Aptly described as “ostensible” in its very title, this play is a “biography” that only pretends to be one. This earnest warning is also an insurance policy, however. There is another character besides Maria Komornicka/Piotr Włast in the piece, one who makes regular appearances in the narrative, not unlike Nabokov in his own novels. And, like the voice of the narrator in a Godard film, this figure keeps the audience from settling into the illusion. His presence is a decisive factor in this “biography”: it is he who turns it into make believe, into openly theatrified fiction: fiction squared, or an exercise in meta-narration.
Born 1842 in , died 1910. Polish poet, translator, literary critic, teacher. In 1862 she married a poet Jan Lemański, whom she dicorced in 1977. Since she was 31 years old she only wore male clothing, and functioned under the pseudonym of Piotr “Weirdo” Włast. Some sources claim that Komornicka extracted all her teeth, so that her face looked more masculine.
This other figure is someone who attempts to recreate the life and thoughts of Polish modernist literature’s most famous “misfit” by reading his/her writing and what has been written about him/her. He is someone who is distrustful of libraries and bibliographers, and so he sets off for Grabów, the location of the Komornicki family estate (from which he returns disappointed, not having felt the genius loci). He is someone who, in the very first words of the play, reveals his interest in “alternative stories and missed opportunities, rather than concise form”, which is why, having read an encyclopedic summary of the writer’s life story – the inscription on her statue in Grabów – he “began to imagine other, nonexistent monuments to Maria”. According to the script, this other character is called the Sculptor.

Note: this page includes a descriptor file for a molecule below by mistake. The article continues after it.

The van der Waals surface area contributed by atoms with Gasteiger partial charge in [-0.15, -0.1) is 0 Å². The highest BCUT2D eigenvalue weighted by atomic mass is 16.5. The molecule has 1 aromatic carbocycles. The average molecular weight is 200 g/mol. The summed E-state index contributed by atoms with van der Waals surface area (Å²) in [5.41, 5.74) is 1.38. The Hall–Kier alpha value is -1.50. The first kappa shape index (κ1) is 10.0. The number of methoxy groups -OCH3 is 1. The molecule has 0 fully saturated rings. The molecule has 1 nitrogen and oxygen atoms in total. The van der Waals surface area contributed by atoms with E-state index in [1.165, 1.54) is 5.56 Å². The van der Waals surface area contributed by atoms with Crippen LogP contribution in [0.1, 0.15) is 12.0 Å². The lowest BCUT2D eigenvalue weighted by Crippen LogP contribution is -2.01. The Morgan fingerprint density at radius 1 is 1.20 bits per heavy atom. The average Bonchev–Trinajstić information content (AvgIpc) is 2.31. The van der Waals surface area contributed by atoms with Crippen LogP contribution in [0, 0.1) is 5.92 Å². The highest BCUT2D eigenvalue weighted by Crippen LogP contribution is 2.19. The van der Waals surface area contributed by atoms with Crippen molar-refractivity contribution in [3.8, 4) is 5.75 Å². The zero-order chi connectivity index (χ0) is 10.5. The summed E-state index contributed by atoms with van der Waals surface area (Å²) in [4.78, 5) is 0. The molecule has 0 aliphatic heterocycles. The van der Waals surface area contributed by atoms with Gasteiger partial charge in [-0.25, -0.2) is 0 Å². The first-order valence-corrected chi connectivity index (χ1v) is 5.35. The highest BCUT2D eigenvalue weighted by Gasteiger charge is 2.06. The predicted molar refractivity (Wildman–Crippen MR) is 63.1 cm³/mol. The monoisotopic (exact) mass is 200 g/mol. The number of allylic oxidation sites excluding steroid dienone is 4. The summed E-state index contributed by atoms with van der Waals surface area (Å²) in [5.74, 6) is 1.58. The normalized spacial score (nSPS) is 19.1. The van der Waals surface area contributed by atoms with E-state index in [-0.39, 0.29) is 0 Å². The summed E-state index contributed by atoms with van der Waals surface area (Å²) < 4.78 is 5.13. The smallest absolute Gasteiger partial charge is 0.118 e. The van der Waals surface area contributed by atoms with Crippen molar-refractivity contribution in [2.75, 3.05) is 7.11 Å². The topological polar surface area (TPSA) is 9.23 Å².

The Maria we see in the performance is therefore an obviously made-up character, or rather a series of characters: a sequence of sketches, none of which aspire to be the single, true image. It is a completely mediated image: its form is shaped by the one who follows and sketches it – the Sculptor. Not only does this stalker impose his own conditions on the narrative, but by selecting which events in the character’s life to reveal and which to omit, he also controls the meaning. He remains in the shadows, and yet he retains full control. Maria is helpless against his power. She is whatever he wants her to be.
Bartek Frąckowiak, Weronika Szczawińska, Komornicka. Biografia pozorna, dir. Bartek Frąckowiak,
Co-produced by HOBO Art Foundation, Scena Prapremier InVitro in Lublin, Teatr Polski in Bydgoszcz,
premiered 24 February 2012, photo: Michał Jadczak